The most exhaustive approach to infrastructure inspection is seldom more practical than a phased assessment strategy.
If you are trying to meet the increasing demands for infrastructure inspection with the same old workﬂows and technology, you’re ﬁghting a losing battle. The evolving challenges of sewer inspection require adapting new technologies and methodologies to gain greater efficiencies and better data. Doing so can allow inspectors to prioritize systemwide which lines need the most attention, and to shorten the interval it takes to perform a complete system assessment.
CCTV crawlers gather the most detailed information from a pipe, allowing an operator to pan, tilt and zoom in on pipe features. They are the most commonly used inspection tool in our industry, and the most detailed method for inspecting the internal condition of a sewer. However, they are also the most time-consuming and labor-intensive to operate.
While CCTV crawler inspection is an essential tool in any condition assessment program, many lines don’t need the level of scrutiny a crawler offers. Rapid assessment tools like zoom cameras and video nozzles are ideal front-line tools for screening out such lines. If municipalities incorporate these tools into a three-phase approach to inspection, they can save signiﬁcant time and money, and maintain more updated information about pipe condition.
Phased Assessment Strategy for Sewers (PASS)
Phase 1: Initial survey with a zoom camera
Zoom survey cameras employ a video camera mounted on a telescopic pole to view deep within pipes from an adjacent manhole, as well as inspect the manhole itself. Zoom cameras don’t replace conventional CCTV inspection, but rather identify exactly which pipes need further investigation. Sewer lines don’t need to be cleaned before a zoom survey, and therefore can be assessed quickly by a single operator.
Municipalities that use zoom survey technology as a part of their sewer inspection strategy have realized speed and costs benefits over CCTV-only inspection. Also, zoom cameras are safer and less disruptive because they reduce the work crew’s exposure to traffic.
During Phase 1, you survey all your sewer pipes with a zoom camera. When defects are observed or the view is obstructed in a particular pipe, flag it for the next inspection phase. Otherwise, mark it as PASS.
Phase 2: Post-cleaning assessment with a video nozzle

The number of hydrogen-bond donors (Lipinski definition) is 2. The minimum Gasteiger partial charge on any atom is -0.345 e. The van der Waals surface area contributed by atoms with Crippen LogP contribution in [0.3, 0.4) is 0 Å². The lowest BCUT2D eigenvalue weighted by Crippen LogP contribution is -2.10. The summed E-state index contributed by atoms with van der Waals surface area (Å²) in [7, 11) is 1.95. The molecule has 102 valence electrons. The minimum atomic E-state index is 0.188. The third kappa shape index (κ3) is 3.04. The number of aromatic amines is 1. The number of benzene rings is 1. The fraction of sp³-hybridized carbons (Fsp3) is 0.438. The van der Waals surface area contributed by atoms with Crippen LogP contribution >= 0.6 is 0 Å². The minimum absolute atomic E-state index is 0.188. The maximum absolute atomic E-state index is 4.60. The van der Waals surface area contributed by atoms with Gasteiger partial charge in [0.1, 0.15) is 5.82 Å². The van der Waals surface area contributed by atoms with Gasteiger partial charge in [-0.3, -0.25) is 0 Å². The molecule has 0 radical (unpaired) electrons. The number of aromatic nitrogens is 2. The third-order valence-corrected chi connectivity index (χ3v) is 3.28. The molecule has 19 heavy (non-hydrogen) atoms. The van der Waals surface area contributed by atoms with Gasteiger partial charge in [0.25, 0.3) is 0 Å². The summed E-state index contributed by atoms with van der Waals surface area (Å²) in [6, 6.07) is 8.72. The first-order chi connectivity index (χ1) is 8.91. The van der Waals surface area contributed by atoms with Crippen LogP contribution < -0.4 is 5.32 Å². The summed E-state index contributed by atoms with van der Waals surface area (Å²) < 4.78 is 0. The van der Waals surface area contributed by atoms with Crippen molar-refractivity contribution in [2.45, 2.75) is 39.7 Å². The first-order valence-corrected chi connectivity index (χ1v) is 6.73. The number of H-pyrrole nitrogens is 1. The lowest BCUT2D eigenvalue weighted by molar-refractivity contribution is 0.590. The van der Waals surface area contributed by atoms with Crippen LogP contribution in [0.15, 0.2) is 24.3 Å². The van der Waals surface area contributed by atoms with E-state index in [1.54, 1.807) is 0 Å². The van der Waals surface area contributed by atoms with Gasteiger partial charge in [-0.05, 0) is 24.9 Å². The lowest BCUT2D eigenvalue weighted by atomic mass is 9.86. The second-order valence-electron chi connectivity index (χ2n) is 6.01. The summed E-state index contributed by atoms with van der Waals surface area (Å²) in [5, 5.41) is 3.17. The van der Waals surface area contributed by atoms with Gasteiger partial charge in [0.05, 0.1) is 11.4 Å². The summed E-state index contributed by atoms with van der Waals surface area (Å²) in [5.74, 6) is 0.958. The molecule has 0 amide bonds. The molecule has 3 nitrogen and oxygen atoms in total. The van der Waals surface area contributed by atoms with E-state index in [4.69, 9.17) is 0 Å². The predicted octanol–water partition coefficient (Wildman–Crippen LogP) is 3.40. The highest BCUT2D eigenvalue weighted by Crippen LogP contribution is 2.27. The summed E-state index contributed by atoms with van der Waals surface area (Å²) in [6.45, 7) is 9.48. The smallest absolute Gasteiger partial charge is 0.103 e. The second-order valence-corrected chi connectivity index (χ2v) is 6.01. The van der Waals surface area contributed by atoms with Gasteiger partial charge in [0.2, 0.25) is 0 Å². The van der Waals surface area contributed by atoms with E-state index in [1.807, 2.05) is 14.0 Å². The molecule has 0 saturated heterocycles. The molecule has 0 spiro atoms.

Cleaning is an important part of pipe maintenance, and an essential prerequisite for CCTV inspection. Any line that doesn’t pass Phase 1 needs to be cleaned to remove the grease and debris that interfere with a CCTV crawler. In many cases these obstructions are the only problem with the pipe, and a quick post-cleaning video nozzle assessment can confirm that no additional crawler CCTV is needed.
A video nozzle is a water-propelled HD camera that threads on the jetter hose, allowing rapid collection of detailed visual information about a pipe’s condition post-cleaning.
On average, only 65 percent of pipes surveyed with a zoom camera will require additional attention, which starts with cleaning. Once the cleaning crew finishes cleaning the line they can quickly assess if any defects are present in the sewer lines and make a recommendation as to whether the pipe segment should be thoroughly inspected using a CCTV crawler, or marked as PASS.
Phase 3: Detailed inspection with a CCTV crawler
For lines where a Phase 2 video nozzle inspection reveals pipe defects, a final CCTV camera crawler inspection is warranted. Crawler inspections reveal the highest level of detail, which is needed to prioritize and plan for maintenance activities like lining, grouting and open-trench replacement.
CCTV inspections are essential for identifying and characterizing breaks, root intrusions, leaking water and other kinds of deterioration. No inspection program can operate without a CCTV crawler because of its unique ability to fully understand the problems inside a sewer pipe.
Using the PASS method, zoom camera and video nozzle surveys will have already pinpointed which pipes will benefit from a CCTV inspection. These pipes can now be thoroughly inspected and given the attention they need. Typically, only about 25 percent of pipes in a collections system need a detailed CCTV inspection. With an average cost of $1.25 per foot for CCTV crawler inspection, it is imperative to inspect pipes with this method only as required.
PASS with flying colors
Let’s face it: Inspecting sewers is no easy job. Not only are sewer departments responsible for making sure underground pipelines are operating optimally, they must do so with diminishing resources. It’s a challenging situation, but one that can be vastly improved with the PASS method. PASS reduces costs and improves the response time for inspection, all without compromising visibility on overall system condition. And once you channel assessment resources to the pipes that need them most, you’re making the best possible impact on the infrastructure, the environment and the community you serve.
This post is an excerpt from the white paper "Phased Assessment Strategy for Sewers." To read the unabridged version or to download the infographic, visit www.envirosight.com/pass.